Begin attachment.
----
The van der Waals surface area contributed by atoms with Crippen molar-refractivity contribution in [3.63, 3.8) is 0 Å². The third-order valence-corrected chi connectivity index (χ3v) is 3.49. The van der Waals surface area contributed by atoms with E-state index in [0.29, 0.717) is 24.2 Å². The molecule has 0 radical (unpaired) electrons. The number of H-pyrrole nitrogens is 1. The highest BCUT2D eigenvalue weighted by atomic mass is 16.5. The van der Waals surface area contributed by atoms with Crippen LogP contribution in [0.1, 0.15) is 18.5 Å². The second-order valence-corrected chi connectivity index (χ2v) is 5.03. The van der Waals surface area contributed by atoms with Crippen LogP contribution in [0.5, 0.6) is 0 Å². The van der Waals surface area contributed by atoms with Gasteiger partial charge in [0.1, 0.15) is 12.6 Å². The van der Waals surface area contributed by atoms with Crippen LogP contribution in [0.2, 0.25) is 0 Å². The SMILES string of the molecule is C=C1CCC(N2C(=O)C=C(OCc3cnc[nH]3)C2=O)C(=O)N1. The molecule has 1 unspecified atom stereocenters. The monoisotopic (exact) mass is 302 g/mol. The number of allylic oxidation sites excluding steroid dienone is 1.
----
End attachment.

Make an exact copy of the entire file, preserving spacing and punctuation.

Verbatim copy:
The van der Waals surface area contributed by atoms with Crippen molar-refractivity contribution in [3.63, 3.8) is 0 Å². The third-order valence-corrected chi connectivity index (χ3v) is 3.49. The van der Waals surface area contributed by atoms with E-state index in [0.29, 0.717) is 24.2 Å². The molecule has 0 radical (unpaired) electrons. The number of H-pyrrole nitrogens is 1. The highest BCUT2D eigenvalue weighted by atomic mass is 16.5. The van der Waals surface area contributed by atoms with Crippen LogP contribution in [0.1, 0.15) is 18.5 Å². The second-order valence-corrected chi connectivity index (χ2v) is 5.03. The van der Waals surface area contributed by atoms with Crippen LogP contribution in [0.5, 0.6) is 0 Å². The van der Waals surface area contributed by atoms with Gasteiger partial charge in [0.1, 0.15) is 12.6 Å². The van der Waals surface area contributed by atoms with Crippen LogP contribution in [0.2, 0.25) is 0 Å². The SMILES string of the molecule is C=C1CCC(N2C(=O)C=C(OCc3cnc[nH]3)C2=O)C(=O)N1. The molecule has 1 unspecified atom stereocenters. The monoisotopic (exact) mass is 302 g/mol. The number of allylic oxidation sites excluding steroid dienone is 1.